Sites to Celebrate Jewish Heritage in Portugal
Portugal is a site of intense historical drama and persecution. For those who want to understand the history of Jewish communities in Portugal’s municipalities, there are several cities to explore.
In addition to its recognition as a global city, Lisbon, the capital and biggest city of Portugal, is also one of the oldest cities in Europe. Lisbon prides itself on its religious history and pays homage to times past. The streets of Lisbon offer glimpses of architecture influenced by important men in Jewish history – like the Abravanel and Abraham Zuccato. Travelers can explore a number of locations important to Jewish culture, such as the roofless church known as the Carmo Ruins, the Barxa-Pombalina downtown, where the ancient Jewish quarters were once located, and Sao Domingo’s Square, a memorial to the massacre of 1506.
An ancient city, Evora is known as a UNESCO World Heritage Site, as well as the home of one of the largest Jewish communities by the end of the 15th century. The community existed within a walled city, which included two synagogues, a hospital, baths and a leper colony. Visitors can walk through the former site of the Jewish quarter, or explore the Evora Museum, where one will find many reminders of the area’s history.
This civil parish got its name from the Portuguese word from Bethlehem. The Belem District houses many historic buildings which would satisfy anyone, particularly those with an interest history, architecture, and photography. The Tower of Belem, a UNESCO World Heritage Site, stands along the Atlantic Coast. Built in the 15th century, the tower served as a gateway to Lisbon and defended the area against attacks by water.
The walled village of Marvao served as an entry for Jews who fled Spain in the 1300 and 1400s. This well-preserved municipality has many traditional houses standing from centuries ago. Walking through the streets, one may see many reminders of life back in the 14th and 15th centuries, such as the doors. Jewish residents were required to identify themselves, so a number of mediaeval houses still standing in the old Jewish quarter may see Mezuzot attached to the doorposts or perhaps a Cross carved on the door to indicate that the residents recently converted.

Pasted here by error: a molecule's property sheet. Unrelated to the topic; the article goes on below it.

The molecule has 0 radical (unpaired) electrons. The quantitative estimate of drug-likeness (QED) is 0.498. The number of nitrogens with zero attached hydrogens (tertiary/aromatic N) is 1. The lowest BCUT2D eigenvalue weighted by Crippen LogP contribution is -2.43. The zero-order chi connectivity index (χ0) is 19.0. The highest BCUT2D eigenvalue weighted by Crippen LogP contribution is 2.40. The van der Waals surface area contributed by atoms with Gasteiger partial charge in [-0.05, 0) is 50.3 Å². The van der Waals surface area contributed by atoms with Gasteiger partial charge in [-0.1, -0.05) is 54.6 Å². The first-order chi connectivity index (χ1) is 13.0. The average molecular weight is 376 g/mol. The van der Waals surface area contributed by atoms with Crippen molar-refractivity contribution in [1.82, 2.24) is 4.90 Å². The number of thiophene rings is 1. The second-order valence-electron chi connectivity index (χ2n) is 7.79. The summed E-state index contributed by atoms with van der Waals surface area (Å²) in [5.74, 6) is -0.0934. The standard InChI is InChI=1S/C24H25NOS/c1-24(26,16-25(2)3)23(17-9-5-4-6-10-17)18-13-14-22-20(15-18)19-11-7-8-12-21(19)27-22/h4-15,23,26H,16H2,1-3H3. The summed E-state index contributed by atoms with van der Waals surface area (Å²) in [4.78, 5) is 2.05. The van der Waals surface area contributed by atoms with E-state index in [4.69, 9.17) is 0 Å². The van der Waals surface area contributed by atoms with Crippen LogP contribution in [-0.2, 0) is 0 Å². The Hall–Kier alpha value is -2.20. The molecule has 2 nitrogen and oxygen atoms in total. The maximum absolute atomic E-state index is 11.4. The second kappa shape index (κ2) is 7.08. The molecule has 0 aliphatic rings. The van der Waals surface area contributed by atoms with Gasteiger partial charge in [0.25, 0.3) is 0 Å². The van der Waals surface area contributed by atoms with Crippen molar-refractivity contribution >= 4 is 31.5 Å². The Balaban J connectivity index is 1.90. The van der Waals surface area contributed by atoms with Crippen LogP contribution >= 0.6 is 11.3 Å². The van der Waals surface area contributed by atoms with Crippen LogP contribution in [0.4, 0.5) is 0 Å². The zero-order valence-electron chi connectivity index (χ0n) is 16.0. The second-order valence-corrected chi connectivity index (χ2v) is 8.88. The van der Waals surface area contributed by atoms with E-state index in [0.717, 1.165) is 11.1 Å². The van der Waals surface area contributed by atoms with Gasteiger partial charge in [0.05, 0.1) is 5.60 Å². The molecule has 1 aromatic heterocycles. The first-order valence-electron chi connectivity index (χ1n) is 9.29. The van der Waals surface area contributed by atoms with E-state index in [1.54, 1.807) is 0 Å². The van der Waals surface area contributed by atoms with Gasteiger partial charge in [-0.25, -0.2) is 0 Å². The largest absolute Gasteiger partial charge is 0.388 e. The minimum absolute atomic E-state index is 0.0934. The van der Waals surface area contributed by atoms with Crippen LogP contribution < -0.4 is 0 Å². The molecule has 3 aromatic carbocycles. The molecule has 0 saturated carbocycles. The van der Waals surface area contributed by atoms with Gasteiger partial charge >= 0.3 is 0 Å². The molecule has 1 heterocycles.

This municipality lies to the west of Lisbon, in the central Lisbon Region. With its beautiful landscapes and 8th-9th century royal estates and castles, one can see why it used to be the summer resort of Portugal’s monarchy. It is now a popular tourist attraction and a UNESCO World Heritage Site. Visitors and day trippers alike come to the town to appreciate the numerous monuments and 15th-19th century architecture. Aside from appreciating the natural and cultural wonders of Sintra, visitors should also visit Cabo da Roca, the westernmost extent of Portugal and continental Europe, and the historical Jewish Quarter.
The Jewish community survived in Belmonte in secret for hundreds of years. The community chose to practice their faith in secret despite the threat of death during the Spanish and Portuguese inquisitions in the 15th century. The history of the community goes back to the 12th century and was not discovered until the early 20th century. There is a mix of historical locations to visit as well as newer Jewish sites, such as the Bet Eliahu synagogue (opened in 1996) as the Jewish culture has been revived.